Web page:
Educational Aims and Methods
The Department provides instruction and guidance in the visual arts, architecture and material culture of Africa and Asia, from their origins to the modern period. It aims to give a broad coverage of this immensely varied cultural area as far as possible while avoiding a narrowly Western focus and giving the student the opportunity to specialise in particular fields. Since much of its methodology is unfamiliar to the student of European art history considerable emphasis is placed in the initial syllabus upon the integration of theoretical and empirical study. Teaching and assessment methods in the department are intended to foster a wide range of art-historical skills and are kept under regular review to ensure that they achieve this.
Study for the BA degree in Asian and African art, either by itself or as part of a joint degree consists of a progressive series of integrated course units.
In the first year the instruction given to all students enrolled in the Department consists of introductory survey courses of African, Islamic, South and South East Asian and Far Eastern art and a general course in theory and method. This last is intended to familiarise students with the particular problems which scholars have faced in their studies and to accustom them to working with the appropriate conceptual apparatus.
First year students are also required to take a course unit in another department, for example an introductory language course, or an appropriate course in anthropology, history, or study of religions.
In the second and third years of the degree, students take courses building on the work of the first year and they are again encouraged to take a course unit in another department. In the final year students are normally expected to work on an independent study project.
The core role of lectures in all three years of the degree is backed up by tutorial classes. In the first year, for each course unit students are expected to attend weekly classes in which the content of the lectures is discussed and where they are expected to review briefly the reading and other work they have done in connection with them. These classes are also the forum for discussion of study - and essay-writing skills. In the second and third years, where the numbers of students attending the courses are generally smaller the lecture may be replaced by a seminar. The Department attaches great importance to individual contact with teachers and, particularly in the final year, this is seen as virtually essential. To be eligible to enter for the examinations full attendance and coursework submission is required. Students who are absent for more than two weeks (without good cause) will receive a warning letter from the Department.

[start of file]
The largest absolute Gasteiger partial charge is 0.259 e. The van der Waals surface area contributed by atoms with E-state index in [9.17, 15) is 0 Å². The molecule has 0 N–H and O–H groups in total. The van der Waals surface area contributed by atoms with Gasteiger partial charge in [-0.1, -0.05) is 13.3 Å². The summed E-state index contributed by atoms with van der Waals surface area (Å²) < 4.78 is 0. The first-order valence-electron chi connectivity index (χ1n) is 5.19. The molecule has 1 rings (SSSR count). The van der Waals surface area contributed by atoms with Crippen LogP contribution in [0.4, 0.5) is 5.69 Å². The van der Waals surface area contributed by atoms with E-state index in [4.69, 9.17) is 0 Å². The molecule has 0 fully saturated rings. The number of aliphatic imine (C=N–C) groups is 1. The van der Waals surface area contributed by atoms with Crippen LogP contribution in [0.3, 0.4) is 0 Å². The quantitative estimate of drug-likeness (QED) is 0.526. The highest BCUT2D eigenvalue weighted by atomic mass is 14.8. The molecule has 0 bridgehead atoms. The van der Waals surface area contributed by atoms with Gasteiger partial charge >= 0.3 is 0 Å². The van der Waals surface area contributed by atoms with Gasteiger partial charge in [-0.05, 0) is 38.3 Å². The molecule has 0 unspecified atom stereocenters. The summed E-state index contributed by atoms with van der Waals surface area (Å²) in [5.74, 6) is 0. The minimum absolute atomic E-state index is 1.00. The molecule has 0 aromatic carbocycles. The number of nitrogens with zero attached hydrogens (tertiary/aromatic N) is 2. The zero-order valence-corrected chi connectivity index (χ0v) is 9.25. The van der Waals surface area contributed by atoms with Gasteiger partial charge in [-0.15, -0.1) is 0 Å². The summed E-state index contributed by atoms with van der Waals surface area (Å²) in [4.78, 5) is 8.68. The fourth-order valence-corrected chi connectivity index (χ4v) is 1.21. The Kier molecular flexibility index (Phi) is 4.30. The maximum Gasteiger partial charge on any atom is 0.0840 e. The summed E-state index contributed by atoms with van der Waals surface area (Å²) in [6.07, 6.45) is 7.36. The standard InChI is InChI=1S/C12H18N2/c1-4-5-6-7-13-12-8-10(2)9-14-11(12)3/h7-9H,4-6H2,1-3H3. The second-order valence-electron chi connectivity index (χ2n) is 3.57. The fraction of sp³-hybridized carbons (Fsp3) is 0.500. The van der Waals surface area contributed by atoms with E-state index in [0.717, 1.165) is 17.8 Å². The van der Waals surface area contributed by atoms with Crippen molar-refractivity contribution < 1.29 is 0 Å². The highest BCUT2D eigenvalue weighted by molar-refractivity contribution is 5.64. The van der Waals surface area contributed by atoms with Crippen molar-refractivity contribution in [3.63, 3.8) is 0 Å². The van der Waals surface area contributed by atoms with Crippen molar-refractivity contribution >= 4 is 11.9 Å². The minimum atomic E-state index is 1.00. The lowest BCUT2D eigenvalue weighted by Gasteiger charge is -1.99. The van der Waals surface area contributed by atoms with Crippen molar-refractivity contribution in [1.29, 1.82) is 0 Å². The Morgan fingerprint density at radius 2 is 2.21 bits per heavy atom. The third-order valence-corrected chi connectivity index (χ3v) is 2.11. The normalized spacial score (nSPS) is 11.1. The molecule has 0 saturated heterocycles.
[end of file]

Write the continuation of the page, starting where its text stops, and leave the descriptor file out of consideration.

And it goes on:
For most course-units assessment is by means of an unseen examination, course-work completed during the year being assessed at 20% of the total marks.
While during the first year the emphasis in coursework is on the completion of short, concentrated pieces of work in the second and third years it shifts to longer papers in which the student takes greater responsibility for the organisation and structure of the work. In the final year of the degree students are required to submit an extended essay on a topic of their choice and are also encouraged to undertake projects, supervised by members of the staff, in the form of an essay-based advanced study.
Study skills are recognised as an essential part of the training that students receive during their courses. These include the writing of papers and essays, the use of libraries and effective oral presentation. In addition particular importance is given to the training of the student's visual memory, through the study of slide images. The identification of core monuments and objects is an essential feature of the unseen examination the student is required to sit at the end of the session.